Two old lavenders show up at lunchtime, one of them so gimped up she can barely step up onto the curb off the parking lot; so lame that anyone who sees her wonders why her keeper doesn’t just forego the walk, ferry her through the drive-thru instead. It isn’t until she’s seated and tries to unwrap her fishburger that it becomes obvious that she’s not only old and crippled, but is almost blind as well, her fingers having to feel their way around the wrapper, searching for an edge or a corner that might afford access to the prize within. Even then, though, it seems she can hardly direct the food accurately toward her mouth, apparently finding it only by trial-and-error, smearing it with ketchup in the process.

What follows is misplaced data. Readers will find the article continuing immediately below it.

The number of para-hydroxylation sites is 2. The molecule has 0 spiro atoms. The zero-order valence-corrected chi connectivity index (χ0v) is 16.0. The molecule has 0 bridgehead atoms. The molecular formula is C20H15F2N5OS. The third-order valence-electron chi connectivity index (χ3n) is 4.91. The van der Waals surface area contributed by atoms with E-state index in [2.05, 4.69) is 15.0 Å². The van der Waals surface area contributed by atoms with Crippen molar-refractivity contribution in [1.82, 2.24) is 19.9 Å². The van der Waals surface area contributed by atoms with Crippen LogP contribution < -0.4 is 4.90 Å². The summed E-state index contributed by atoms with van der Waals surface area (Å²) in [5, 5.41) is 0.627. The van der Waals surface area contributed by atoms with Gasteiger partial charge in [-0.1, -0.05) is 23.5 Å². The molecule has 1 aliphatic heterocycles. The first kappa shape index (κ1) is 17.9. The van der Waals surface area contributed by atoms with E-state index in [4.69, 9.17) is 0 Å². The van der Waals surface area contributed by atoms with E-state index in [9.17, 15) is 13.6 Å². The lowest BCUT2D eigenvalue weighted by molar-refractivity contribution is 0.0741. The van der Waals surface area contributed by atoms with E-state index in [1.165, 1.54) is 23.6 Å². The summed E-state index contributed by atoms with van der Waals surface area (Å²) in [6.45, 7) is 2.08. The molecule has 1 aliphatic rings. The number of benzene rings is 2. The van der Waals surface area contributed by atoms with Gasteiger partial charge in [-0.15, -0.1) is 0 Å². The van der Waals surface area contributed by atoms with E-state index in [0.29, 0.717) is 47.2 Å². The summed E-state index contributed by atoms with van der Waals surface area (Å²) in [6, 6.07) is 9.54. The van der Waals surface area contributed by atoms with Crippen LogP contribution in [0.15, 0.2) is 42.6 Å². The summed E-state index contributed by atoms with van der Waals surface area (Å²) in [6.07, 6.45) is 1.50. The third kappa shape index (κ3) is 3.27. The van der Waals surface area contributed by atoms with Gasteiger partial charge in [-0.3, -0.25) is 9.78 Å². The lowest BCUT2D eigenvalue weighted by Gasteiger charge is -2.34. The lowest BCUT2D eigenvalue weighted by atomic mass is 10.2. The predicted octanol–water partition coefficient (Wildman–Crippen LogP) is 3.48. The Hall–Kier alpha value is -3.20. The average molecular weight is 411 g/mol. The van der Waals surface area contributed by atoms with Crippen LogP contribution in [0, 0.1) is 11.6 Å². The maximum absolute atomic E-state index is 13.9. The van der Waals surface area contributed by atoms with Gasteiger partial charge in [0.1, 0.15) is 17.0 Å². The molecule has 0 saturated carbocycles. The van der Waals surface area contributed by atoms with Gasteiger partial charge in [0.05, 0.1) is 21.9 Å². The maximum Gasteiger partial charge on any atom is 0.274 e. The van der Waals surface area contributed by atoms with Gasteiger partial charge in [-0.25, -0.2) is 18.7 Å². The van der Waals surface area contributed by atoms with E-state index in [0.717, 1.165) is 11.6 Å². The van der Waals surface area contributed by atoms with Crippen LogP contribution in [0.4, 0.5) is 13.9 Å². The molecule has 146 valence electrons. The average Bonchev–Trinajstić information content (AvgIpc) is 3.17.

Her companion, only slightly younger and slightly less dishevelled, slightly more coordinated, assists her by handing her napkin after paper napkin, urging her to dab or wipe, but never offering to do so for her. This bond between them carries with it its own boundary, which the younger lavender dares not cross, but knows that someday she must; knows that someday,when she dabs or wipes the other’s lips, they will become one and the elder will cease to exist.